I've been surprised that we haven't had much in the way of a hard frost so far this year. Yesterday, while driving back from Saratoga Apple (it's a good year for them!), and pondering the foliage, I got to thinking it should be a good year for brilliant colors. Here's why...
What causes this phenomenon? As for the primary cause, the Science Made Simple website posting Autumn Leaves and Fall Foliage: Why Do Leaves Fall Colors Change? explains "The bright reds and purples we see in leaves are made mostly in the
fall. In some trees, like maples, glucose is trapped in the leaves
after photosynthesis stops. Sunlight and the cool nights of autumn cause
the leaves turn this glucose into a red color. The brown color of
trees like oaks is made from wastes left in the leaves"
Why are the colors more brilliant some years than others?
From the USDA Forest Service's Why Leaves Change Colors, "A
succession of warm, sunny days and cool, crisp but not freezing
nights seems to bring about the most spectacular color displays.
days, lots of sugars are produced in the leaf but the cool nights
gradual closing of veins going into the leaf prevent these sugars
out. These conditions-lots of sugar and lots of light-spur
production of the
brilliant anthocyanin pigments, which tint reds, purples, and
carotenoids are always present in leaves, the yellow and gold colors
fairly constant from year to year."
The exact opposite of what I
had thought -- I had it in my head that the "good" years were caused by
an early hard frost. According to this explanation, this should be a good year for brilliant colors.
From The Science of Color in Autumn Leaves (The United States Arboretum), "Temperature, sunlight, and soil moisture greatly influence the quality of the fall foliage display.
Abundant sunlight and low temperatures after the time the abscission layer forms cause the chlorophyll
to be destroyed more rapidly. Cool temperatures, particularly at night, combined with abundant sunlight,
promote the formation of more anthocyanins. Freezing conditions destroy the machinery responsible for
manufacturing anthocyanins, so early frost means an early end to colorful foliage. Drought stress during
the growing season can sometimes trigger the early formation of the abscission layer, and leaves may drop
before they have a chance to develop fall coloration. A growing season with ample moisture that is followed
by a rather dry, cool, sunny autumn that is marked by warm days and cool but frostless nights provides the
best weather conditions for development of the brightest fall colors. Lack of wind and rain in the autumn
prolongs the display; wind or heavy rain may cause the leaves to be lost before they develop their full
I recently came across a website -- Old Fulton, New York Post Cards -- that will allow you to access over a hundred years worth of New York State newspapers. Don't let the title fool you. Yes, you can access images of old Fulton, New York post cards, but you can also access so much more.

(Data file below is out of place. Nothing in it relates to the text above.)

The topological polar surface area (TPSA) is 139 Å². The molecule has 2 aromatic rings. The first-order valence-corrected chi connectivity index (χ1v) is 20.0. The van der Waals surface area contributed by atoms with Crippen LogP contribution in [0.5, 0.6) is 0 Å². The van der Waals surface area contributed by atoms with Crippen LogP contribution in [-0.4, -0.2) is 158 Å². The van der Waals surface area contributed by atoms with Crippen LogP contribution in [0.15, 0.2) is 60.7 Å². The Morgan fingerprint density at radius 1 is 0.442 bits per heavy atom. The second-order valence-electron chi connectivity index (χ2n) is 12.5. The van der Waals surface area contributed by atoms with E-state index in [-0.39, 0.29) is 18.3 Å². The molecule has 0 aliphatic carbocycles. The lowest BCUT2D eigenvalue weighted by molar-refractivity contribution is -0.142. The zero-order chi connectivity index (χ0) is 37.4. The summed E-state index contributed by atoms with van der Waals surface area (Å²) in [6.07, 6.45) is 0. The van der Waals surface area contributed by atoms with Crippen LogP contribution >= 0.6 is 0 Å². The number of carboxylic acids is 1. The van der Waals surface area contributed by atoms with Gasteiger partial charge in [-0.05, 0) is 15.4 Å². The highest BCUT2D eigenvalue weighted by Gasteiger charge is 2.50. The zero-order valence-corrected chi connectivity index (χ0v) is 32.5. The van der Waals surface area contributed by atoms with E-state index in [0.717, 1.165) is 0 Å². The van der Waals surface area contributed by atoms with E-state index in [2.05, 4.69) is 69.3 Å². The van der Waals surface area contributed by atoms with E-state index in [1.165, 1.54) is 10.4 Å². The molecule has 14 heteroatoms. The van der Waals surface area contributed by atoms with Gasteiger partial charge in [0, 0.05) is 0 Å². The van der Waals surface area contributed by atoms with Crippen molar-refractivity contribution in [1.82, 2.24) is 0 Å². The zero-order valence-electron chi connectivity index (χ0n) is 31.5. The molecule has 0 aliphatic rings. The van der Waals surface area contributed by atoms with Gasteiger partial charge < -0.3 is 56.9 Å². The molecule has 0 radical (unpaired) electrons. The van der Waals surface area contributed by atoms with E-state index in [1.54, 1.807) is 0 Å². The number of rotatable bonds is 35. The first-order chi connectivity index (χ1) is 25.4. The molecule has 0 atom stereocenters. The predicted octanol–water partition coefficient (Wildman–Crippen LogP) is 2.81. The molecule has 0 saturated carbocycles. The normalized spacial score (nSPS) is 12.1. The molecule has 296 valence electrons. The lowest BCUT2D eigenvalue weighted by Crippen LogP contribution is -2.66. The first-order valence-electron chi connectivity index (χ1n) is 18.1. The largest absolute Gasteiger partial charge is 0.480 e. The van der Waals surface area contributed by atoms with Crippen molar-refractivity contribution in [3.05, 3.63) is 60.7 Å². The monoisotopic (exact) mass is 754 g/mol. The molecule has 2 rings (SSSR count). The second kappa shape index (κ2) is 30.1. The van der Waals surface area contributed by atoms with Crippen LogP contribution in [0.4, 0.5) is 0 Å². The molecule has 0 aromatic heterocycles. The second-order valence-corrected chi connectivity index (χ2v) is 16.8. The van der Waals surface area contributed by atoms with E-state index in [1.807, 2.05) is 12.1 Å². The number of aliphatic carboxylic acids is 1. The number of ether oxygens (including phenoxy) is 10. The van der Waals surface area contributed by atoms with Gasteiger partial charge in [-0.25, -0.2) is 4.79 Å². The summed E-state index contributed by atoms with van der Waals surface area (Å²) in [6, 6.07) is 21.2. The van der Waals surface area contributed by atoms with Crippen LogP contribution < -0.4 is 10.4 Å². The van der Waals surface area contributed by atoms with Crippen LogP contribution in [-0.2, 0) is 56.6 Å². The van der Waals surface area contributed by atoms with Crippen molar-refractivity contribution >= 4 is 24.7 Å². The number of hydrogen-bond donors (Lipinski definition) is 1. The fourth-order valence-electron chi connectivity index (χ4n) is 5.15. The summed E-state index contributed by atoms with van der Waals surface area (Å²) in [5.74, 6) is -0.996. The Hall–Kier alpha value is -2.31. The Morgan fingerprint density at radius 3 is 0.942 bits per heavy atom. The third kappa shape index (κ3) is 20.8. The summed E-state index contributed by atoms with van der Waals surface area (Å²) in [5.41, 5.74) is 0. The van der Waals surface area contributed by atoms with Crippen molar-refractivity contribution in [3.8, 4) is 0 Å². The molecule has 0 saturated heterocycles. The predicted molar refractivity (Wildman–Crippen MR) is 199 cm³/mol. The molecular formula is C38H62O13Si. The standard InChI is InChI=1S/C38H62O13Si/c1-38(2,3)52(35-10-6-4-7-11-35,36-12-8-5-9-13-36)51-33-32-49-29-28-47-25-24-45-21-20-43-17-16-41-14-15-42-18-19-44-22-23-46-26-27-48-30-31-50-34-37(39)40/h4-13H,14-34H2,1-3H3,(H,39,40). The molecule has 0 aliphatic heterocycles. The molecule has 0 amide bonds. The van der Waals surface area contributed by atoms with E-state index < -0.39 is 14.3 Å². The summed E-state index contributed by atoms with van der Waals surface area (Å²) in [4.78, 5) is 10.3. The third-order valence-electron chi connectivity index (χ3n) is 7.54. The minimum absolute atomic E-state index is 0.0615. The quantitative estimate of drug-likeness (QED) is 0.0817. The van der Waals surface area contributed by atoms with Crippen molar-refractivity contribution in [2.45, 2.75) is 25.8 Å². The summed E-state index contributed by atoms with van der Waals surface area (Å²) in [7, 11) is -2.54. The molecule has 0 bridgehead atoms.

I was hunting down some history for my lake association when I quite literally stumbled on it. What's most amazing to me, as a librarian somewhat familiar with required skills and technology, is that it's all being done by one amazing individual, Tom Tryniski of Fulton, New York. Click here to read about this guy, who apparently is disciplined, persistent, technologically literate and.... has a lot of time on his hands!
I've beenable to answer the mystery of who changed our family's last name from from Maheu to Mayo. I've also been able to dig out that article on the two doubles I hit off Bobby Leonard in 1966! Sometimes, of course, history can be sobering, like the Berlin propane disaster in 1962 or, in my case, researching news on my grandfather who drowned in the Mohawk River when I was six-years-old -- not something my mother was comfortable in discussing. History provides answers to questions, information and a way of making sense out of that information. I applaud Tom Tryniski for making it possible for us to discover that history.
Congratulations to the Rensselaer Plateau Alliance on the release of their new Conservation Plan!
I'm a member of this organization and encourage you to join as well.
Its voluntary staff are doing fabulous work to benefit all who live on,
or simply visit and enjoy, the Plateau. Click here to access membership information.
How much development is too much? Do Poestenkill residents want their bucolic town to turn into Clifton Park? Do Rensselaer Plateau residents and visitors want New York State's fifth largest contiguous forest (118,000 acres) and a U.S. Forest Service Legacy Area threatened by 204 acres of development? The 2010 census population of Poestenkill was 4,530 -- an increase of 12%
from the 2000 census and, by far, the largest increase of townships on the Rensselaer Plateau.
Read up on the Planned Development District application submitted by JEM Company, Incorporated. You have an opportunity to weigh in on this by addressing comments to the Town Board through the Supervisor by writing to:
Dominic Jacangelo, Town Supervisor
Poestenkill Town Hall
38 Davis Drive
parcel is 204.36 Acres in size. The parcel is bisected by Snake Hill
Road with 72± Acres on the east side of Snake Hill Road and the balance
of the parcel on the west side of Snake Hill Road. The majority of the parcel is wooded with mature upland deciduous forest. The parcel pitches both east and west to the low area centered between Snake Hill Road and Vosburg Road. This low area runs from north to south through the parcel and contains a serious of ponds, streams and jurisdictional wetlands.